Despite the uncertainty of apprenticeships fitting into health care, MaineGeneral Medical Center has shown that with support from human resources in collaboration with nursing departments, apprenticeship programs in nursing are a viable option to retool and further train the current nursing workforce. Their program currently trains 72 apprentices in frontline nurse leadership, emergency room and critical care nursing. Twenty-two apprentices completed their programming during apprenticeship week.

“Findings have shown that our nurses demonstrate high competency levels being in the apprenticeship training programs,” said Jennifer Boynton, MaineGeneral’s coordinator for staffing and resource management. “The apprenticeship program assists us in preparing our nurses to be highly qualified by having a solid plan to include both education and on-the-job training. The apprenticeship model supports this, and is especially important for getting our new nurses into specialty care areas burdened with shortages and vacancies.”

Further benefits of the DOL-registered apprenticeships come in the form of hospital reimbursements, according to Boynton. Although MaineGeneral completely pays the apprentices salaries, DOL reimburses the center for a portion of the education expenses.

“We want our nurses to be trained and educated at a level where we can provide our community the highest level of quality care possible,” she says. “With the Department of Labor we are able to create programs to include all needed education that otherwise we may not be able to have.” 

Agnesian HealthCare in Fond du Lac, Wis., began an apprenticeship program 12 years ago in collaboration with The Fond du Lac Area Association of Commerce and local high schools. Originally funded through Wisconsin’s Department of Workforce Development’s Fast Forward – Blue Print for Prosperity initiative, the program started with four high school juniors gaining skills training and industry recognized certifications as certified nursing assistants (CNAs). Paid internships are made available in Agnesian’s acute hospital and affiliated long-term care facility while CNA curriculum from local Moraine Park Technical College (MPTC) helps students achieve college credits and stackable credentials for career advancement.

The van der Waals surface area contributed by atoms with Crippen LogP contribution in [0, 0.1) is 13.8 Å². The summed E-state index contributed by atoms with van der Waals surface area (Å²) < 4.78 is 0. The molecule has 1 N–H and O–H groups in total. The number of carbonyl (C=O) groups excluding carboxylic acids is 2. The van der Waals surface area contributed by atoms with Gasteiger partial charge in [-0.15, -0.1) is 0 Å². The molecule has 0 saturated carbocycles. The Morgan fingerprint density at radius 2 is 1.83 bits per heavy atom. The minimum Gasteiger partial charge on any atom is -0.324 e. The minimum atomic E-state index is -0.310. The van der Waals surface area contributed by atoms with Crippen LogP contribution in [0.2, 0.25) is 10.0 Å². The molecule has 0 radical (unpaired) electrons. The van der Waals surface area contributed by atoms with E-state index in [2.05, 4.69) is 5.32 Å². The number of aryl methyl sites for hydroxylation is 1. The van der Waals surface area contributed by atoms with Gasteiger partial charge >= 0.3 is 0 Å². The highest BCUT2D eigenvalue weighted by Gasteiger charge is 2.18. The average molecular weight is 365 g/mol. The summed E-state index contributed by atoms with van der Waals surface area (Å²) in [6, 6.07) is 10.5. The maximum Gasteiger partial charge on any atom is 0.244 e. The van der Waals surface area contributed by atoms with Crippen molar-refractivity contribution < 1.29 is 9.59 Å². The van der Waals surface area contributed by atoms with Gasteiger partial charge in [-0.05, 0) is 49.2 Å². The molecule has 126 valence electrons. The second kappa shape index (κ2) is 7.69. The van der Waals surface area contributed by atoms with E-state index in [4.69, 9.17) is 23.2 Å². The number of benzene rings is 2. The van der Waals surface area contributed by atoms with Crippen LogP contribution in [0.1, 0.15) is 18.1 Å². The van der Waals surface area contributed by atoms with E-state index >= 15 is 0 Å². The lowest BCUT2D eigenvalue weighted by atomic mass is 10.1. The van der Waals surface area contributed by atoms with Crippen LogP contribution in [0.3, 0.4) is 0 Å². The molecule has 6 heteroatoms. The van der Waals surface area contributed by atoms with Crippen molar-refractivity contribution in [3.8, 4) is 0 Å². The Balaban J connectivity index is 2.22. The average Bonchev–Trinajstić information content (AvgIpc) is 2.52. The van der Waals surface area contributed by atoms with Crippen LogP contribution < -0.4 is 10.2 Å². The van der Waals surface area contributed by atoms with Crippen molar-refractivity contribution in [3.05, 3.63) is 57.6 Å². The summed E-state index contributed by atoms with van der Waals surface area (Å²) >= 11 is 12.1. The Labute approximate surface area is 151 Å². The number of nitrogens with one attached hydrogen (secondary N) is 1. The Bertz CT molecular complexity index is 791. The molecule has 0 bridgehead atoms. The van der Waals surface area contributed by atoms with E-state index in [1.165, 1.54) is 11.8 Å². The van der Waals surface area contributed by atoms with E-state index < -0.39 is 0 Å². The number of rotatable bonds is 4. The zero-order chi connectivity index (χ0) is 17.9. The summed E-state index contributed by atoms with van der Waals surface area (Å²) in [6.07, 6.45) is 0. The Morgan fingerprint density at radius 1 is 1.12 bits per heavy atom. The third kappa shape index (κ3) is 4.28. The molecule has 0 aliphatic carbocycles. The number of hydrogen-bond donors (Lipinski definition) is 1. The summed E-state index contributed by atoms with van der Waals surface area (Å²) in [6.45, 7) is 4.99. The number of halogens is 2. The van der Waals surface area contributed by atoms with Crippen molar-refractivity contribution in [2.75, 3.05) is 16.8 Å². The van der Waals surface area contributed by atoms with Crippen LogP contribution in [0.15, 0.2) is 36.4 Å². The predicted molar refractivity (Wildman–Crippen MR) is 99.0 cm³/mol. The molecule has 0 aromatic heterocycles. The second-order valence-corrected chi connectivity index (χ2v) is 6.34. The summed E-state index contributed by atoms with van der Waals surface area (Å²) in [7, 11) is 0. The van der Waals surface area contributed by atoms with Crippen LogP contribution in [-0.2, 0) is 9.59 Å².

Mary Sue Land, a clinical educator at Agnesian HealthCare and member of MPTC’s adjunct faculty, said the program gives high school students unrivaled growth and training experiences.

“We have at max six students, which allows us to really give them individualized attention, the use of our clinical sites for their student rotations and awesome hands on care,” she said.

Agnesian HealthCare’s apprenticeship program has not only increased apprenticeship numbers, but also the rotations offered. The two-year program now offers students rotations in medical imaging, pharmacy, physical therapy, medical records and phlebotomy after completing one year as CNAs. The connection fostered with high school students within the apprenticeship pays dividends down the road. More than 20 apprentices have stayed on or returned to the health system after going on to earn further education and experience.

“In addition to the unique training, the project gives employers a voice in the training design and offers a pipeline of skilled healthcare professionals,” said Agnesian HealthCare President and CEO Steve Little. “We rely on this program heavily to recruit and retain the appropriate professional clinical staff so that we can deliver simply the best care.”

Barbour is an AHA Workforce Center specialist. To learn more about registered apprenticeships or to share your own apprenticeship successes, click here or email workforce@aha.org.